At-risk homeowners wait eight months for legal aid
PEOPLE at risk of losing their house are being forced to wait up to eight months for an appointment with a solicitor.
The State's civil legal aid system is struggling to deal with demand after applications soared by 70pc since 2007.
New figures provided to the Irish Independent reveal that so far this year the number of applications has soared by 22pc up until the end of November. This follows an 18pc surge in 2009 during which just over 14,000 applications were lodged.
A spokesman for the State's Legal Aid Board said the recession meant more people qualified for the aid and also needed help addressing a variety of issues, including family law, debt and employment problems.
The chair of the board, Anne Colley, has warned that delivering the services was proving challenging due to cutbacks in resources and pressures on staffing.
The latest available figures for the end of November show 3,319 people, excluding the service for asylum seekers, were waiting for an initial appointment with a Legal Aid Board solicitor at one of its law centres throughout the country.
People are facing an eight-month wait at both Cork's South Mall centre and the Tallaght office in Dublin, while there is a seven-month waiting list at Newbridge, Co Kildare, and six months at the Wicklow, Athlone and Nenagh centre in Co Tipperary.
There are 244 people on the waiting list to talk to a solicitor at the Newbridge centre, while in the busy Tallaght premises 216 people are awaiting an appointment.
Last month, the demands on the system were outlined as the High Court heard how a woman facing having her property repossessed had received a letter from the law centre in Newbridge stating it would be 28 weeks -- or around six months -- before she could be seen.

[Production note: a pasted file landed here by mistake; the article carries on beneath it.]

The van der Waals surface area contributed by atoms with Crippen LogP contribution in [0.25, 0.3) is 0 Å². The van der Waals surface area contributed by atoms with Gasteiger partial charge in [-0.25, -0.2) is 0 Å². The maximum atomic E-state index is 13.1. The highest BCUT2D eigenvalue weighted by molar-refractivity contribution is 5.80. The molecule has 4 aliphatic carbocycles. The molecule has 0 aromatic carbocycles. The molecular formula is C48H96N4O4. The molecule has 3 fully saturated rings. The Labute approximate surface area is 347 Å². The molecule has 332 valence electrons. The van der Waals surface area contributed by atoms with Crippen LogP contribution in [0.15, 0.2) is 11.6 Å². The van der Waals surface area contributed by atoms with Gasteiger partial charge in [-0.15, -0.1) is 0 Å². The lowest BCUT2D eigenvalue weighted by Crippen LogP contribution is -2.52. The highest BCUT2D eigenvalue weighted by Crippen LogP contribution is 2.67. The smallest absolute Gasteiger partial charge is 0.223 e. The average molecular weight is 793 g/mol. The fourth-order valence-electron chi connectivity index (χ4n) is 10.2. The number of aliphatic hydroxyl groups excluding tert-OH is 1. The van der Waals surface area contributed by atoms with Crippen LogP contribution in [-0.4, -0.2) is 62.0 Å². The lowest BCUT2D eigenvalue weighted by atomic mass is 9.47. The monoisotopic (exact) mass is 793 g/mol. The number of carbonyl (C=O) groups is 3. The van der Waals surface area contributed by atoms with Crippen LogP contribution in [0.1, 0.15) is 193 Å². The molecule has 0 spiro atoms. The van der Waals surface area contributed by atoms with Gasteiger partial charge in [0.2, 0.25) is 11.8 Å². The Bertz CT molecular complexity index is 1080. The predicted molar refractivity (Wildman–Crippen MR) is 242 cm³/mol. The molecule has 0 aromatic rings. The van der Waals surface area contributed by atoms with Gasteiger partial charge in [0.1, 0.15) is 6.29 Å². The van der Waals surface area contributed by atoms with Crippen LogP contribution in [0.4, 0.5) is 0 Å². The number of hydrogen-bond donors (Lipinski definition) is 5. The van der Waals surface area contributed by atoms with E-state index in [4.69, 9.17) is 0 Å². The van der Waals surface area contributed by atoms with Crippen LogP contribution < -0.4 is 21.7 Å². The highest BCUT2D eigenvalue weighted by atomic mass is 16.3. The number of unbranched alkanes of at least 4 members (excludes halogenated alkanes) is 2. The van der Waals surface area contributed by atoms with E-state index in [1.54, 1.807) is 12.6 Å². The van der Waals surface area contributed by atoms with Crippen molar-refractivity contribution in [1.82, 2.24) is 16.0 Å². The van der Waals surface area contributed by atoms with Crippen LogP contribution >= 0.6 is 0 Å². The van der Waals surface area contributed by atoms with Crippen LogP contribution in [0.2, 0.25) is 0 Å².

Around 15pc of people applying to the board in cases involving domestic violence or childcare are considered 'priority' cases and are not placed on the waiting list.
It has also begun offering people short half-hour advice sessions with a solicitor where the waiting time is over three-months.
Noeleen Blackwell, executive director of the Free Legal Advice Centres (FLAC), said this meant many people were waiting up to eight months to get any information at all on their position.
"That means that not only can people not get represen-tation but very often problems exacerbate while people are waiting," she said.
She said leaving people waiting eight months for a meeting may be considered a "denial of legal representation".
Ms Blackwell stressed the staff in the legal aid board were excellent.
A High Court judge has recommended people should not have to wait longer than two to four months to get an appointment with a solicitor through the board.
Funding for the civil legal aid service dropped 2.5pc to €26.3m in 2009.